Writer’s hardship, a guest post by Alisa Sibrova

Today I’m happy to have Alisa Sibrova here with a post on the hardships faced by writers.  She was kind enough to host me at her blog on Sunday, and I’m happy to return the favor.  So, without further ado, here’s Alisa!

I am a very bad writer.  An honest confession, and I know that. The moment I sit down and pick up the pen (yes, most of my writing I put down in ink on paper) nothing seems right enough to create stories worth reading. Benjamin Franklin once said: “If you would not be forgotten as soon as you are dead, either write something worth reading or do things worth writing”. That’s what I believe moves most of us: endless memory, historical footprints, eternity pressed into the hardcover book. Partly, it is my motive as well, of course, we are social beings and we do things in order to receive feedback and society’s approval. But, that is far from being the main trigger, at least for me.

Imperfection moves me. Understanding that there is always some room for development, realizing that you can always strive for better, creative, smoother writing. But it is also utterly agonizing: no one becomes a great writer in one day, it is a long way filled with troubles and missteps. I have my own writing troubles, three of them:

1. I have always adored fiction writers! They describe things in such vivid ways and colors, things that they have never seen, things that are foreign to my world of imagination. Now, I can’t do that. My writing is based on a straight forward principle – I write what I see, I write about life. Whatever hurts me or makes me happy – I will put it in writing, but nothing more then that. When I do arts: I pull out my canvas, I set up my easel, I prepare my paints and magically enough I never had a problem with painting mystical creatures or something purely living in my imagination. Writing is different and I still can’t figure out why?

2. Language – our primary way of communication. That’s how centuries ago myths lived on from generation to generation, one of the most powerful tools in the world. Just by simply having a conversation you can show and resolve so many things, yet this is another writing trouble for me. I can’t stand writing dialogues, so most of my short stories end up in a from of essays. Somewhere deep inside my head I know why – I find dialogues to be incredibly boring… I know, something must be wrong with me.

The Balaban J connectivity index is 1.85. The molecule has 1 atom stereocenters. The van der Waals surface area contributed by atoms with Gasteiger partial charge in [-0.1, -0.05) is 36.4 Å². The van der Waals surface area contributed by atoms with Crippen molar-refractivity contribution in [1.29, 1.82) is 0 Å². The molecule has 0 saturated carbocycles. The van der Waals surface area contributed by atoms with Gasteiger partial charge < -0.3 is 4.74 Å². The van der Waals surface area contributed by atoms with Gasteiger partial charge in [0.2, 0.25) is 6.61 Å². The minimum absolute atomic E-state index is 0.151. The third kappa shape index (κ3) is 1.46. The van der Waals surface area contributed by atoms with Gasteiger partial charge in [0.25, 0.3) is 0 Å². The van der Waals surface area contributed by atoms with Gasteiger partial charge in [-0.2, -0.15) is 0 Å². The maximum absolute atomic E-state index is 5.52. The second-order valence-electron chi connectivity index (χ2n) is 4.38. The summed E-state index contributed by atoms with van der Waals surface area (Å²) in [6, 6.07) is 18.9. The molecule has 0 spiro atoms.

3. They say repetition makes better results, repetition for me is a curse. I love to use endless synonyms, different words of the same meaning trying to carry to the reader the feeling I felt. It might have something to do with my past: when I was younger, in high school, I competed in oratorical speeches. The sound effect of your speech is almost as effective as the actual content. Since then, when describing rain or storm I love to use words with repetitive “tr” , “rk” or “dr” sounds, like: “At first it was drizzling and raining, then danging, and drum rolling, rumbling and sparkling; seemed like someone decided to empty all the reservoirs of natures water on a poor London. Nothing new, it was raining, in fact,  it is always raining down there.”

I was raised with the belief that you can do anything you like as long as it won’t harm anyone. So I carry on, no matter how good or bad my writing is. I carry on because that’s what makes me happy, and I will carry on as long as it takes, but will I survive in the hardship of a writer’s world?

About Alisa

World traveler, big thinker and life-loving person – that’s me!

Russian, born in Latvia, living in the United States – that’s also me.

Enthusiastic about book writing, bloggingsewing and art, I also absolutely can not live without my job as a restaurant manager!

You might think I am crazy or insane, but quoting Alice in Wonderland: “All the best people are.”

Be sure to stop by Alisa’s blog and follow her on Twitter – she’s an all-around lovely gal!

(c) 2014.  All rights reserved.


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